The Capital Journal from Salem, Oregon on January 21, 1939 · Page 12
Get access to this page with a Free Trial

A Publisher Extra Newspaper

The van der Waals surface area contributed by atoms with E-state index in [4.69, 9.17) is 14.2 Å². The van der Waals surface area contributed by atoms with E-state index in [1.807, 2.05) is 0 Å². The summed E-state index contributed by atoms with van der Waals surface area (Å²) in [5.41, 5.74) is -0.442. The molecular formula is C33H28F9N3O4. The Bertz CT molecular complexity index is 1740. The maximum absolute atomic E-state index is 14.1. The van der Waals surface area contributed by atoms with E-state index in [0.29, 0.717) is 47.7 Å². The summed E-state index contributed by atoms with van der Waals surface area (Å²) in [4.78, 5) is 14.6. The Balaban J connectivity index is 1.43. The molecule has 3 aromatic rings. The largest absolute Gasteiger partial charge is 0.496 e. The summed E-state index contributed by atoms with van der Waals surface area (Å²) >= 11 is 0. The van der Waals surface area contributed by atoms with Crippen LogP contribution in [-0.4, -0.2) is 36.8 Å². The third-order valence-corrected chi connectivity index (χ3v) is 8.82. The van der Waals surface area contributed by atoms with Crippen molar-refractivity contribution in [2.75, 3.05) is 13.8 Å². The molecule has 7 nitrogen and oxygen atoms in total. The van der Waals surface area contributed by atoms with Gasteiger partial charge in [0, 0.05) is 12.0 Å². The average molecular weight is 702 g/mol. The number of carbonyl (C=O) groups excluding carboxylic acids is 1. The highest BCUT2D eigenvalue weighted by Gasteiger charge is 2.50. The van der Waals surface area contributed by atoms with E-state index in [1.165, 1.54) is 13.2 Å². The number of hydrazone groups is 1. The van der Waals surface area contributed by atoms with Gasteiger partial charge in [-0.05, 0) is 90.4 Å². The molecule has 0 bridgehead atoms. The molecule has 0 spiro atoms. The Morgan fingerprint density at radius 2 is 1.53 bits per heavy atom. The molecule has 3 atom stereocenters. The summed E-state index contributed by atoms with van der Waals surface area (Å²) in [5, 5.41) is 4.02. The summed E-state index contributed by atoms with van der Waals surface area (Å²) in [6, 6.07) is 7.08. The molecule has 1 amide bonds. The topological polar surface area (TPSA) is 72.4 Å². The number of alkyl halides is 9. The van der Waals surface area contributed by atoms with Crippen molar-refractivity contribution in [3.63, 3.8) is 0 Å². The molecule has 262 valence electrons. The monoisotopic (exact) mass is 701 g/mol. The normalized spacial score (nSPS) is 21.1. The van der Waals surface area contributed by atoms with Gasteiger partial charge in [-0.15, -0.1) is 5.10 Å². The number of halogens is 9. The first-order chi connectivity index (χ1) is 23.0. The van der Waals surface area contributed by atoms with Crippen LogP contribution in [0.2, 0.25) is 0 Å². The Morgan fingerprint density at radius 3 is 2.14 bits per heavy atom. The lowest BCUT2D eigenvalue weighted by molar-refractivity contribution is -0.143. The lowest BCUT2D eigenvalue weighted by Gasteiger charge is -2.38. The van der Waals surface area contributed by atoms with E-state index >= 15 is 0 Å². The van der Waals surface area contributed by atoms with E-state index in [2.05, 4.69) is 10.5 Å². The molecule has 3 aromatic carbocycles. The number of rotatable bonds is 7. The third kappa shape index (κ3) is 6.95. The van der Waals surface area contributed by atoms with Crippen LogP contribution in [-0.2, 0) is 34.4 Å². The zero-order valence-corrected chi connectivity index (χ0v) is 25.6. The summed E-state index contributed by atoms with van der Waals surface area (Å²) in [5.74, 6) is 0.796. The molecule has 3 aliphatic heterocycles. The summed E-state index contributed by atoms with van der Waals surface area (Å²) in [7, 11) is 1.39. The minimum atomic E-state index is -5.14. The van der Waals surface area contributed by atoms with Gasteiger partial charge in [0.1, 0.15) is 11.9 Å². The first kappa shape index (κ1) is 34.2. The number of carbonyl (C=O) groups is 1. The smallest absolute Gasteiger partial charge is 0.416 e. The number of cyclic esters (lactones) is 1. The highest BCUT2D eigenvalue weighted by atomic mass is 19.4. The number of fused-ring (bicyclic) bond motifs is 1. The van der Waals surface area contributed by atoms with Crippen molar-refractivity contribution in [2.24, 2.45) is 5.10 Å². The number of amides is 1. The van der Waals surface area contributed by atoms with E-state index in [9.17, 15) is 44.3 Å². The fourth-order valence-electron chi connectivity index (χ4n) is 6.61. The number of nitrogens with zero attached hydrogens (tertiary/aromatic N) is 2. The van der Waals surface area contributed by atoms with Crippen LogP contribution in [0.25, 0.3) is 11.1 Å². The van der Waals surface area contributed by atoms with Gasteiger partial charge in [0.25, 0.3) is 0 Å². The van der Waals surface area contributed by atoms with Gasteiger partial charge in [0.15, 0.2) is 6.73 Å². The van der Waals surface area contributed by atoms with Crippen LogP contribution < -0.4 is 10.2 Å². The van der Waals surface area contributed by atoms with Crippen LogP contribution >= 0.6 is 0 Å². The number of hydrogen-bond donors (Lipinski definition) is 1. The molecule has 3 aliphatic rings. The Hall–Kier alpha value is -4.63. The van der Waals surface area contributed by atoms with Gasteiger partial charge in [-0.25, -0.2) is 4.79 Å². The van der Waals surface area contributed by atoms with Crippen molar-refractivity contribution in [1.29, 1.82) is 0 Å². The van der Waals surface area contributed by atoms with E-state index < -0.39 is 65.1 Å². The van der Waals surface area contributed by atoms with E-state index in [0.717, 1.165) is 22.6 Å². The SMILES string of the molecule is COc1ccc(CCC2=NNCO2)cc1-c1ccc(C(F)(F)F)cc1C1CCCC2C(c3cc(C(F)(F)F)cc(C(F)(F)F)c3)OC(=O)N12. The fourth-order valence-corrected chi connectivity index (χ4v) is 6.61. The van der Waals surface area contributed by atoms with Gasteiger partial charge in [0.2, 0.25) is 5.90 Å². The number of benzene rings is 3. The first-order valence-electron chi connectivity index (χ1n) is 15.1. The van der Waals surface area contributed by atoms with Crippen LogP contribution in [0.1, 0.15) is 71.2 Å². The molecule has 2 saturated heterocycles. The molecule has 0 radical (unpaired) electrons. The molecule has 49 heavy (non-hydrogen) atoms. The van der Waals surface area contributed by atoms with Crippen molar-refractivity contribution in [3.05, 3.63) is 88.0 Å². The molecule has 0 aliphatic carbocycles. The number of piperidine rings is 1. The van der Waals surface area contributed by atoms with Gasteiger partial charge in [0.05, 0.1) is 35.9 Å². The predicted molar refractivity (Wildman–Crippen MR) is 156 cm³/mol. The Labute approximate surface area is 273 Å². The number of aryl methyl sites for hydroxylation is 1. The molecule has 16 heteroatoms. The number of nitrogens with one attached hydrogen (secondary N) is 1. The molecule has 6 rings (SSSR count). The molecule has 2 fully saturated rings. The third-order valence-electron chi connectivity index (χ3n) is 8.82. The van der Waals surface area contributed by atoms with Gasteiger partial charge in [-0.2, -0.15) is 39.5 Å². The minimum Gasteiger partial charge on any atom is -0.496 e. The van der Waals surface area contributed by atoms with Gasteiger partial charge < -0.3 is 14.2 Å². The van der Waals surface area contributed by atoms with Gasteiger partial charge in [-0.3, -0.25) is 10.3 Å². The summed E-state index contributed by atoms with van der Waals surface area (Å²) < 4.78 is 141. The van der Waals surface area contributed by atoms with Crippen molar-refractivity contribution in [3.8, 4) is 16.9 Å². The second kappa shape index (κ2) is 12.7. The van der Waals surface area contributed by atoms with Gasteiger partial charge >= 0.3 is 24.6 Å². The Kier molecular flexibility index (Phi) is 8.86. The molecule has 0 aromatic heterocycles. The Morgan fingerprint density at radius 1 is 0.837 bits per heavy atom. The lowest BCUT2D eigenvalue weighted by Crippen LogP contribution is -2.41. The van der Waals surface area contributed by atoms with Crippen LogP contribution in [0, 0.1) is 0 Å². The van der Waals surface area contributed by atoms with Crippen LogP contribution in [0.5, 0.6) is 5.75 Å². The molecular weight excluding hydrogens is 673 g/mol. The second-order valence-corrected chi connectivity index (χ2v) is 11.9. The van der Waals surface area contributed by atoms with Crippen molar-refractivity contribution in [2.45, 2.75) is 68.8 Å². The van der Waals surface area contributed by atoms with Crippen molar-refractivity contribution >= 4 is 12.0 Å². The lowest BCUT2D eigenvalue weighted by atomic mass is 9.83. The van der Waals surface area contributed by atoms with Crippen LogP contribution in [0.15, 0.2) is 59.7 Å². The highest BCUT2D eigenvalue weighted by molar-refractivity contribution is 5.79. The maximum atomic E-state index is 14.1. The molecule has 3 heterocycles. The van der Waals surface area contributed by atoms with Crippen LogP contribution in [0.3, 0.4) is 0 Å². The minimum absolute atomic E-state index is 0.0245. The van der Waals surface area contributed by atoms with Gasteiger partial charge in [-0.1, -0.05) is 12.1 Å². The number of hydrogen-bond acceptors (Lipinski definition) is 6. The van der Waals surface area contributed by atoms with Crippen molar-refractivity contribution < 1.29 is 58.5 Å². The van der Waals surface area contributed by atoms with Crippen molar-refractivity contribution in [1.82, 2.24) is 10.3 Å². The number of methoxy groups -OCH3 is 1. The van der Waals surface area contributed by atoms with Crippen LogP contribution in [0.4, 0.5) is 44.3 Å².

The Capital Journal from Salem, Oregon · Page 12

Salem, Oregon
Issue Date:
Saturday, January 21, 1939
Page 12
Start Free Trial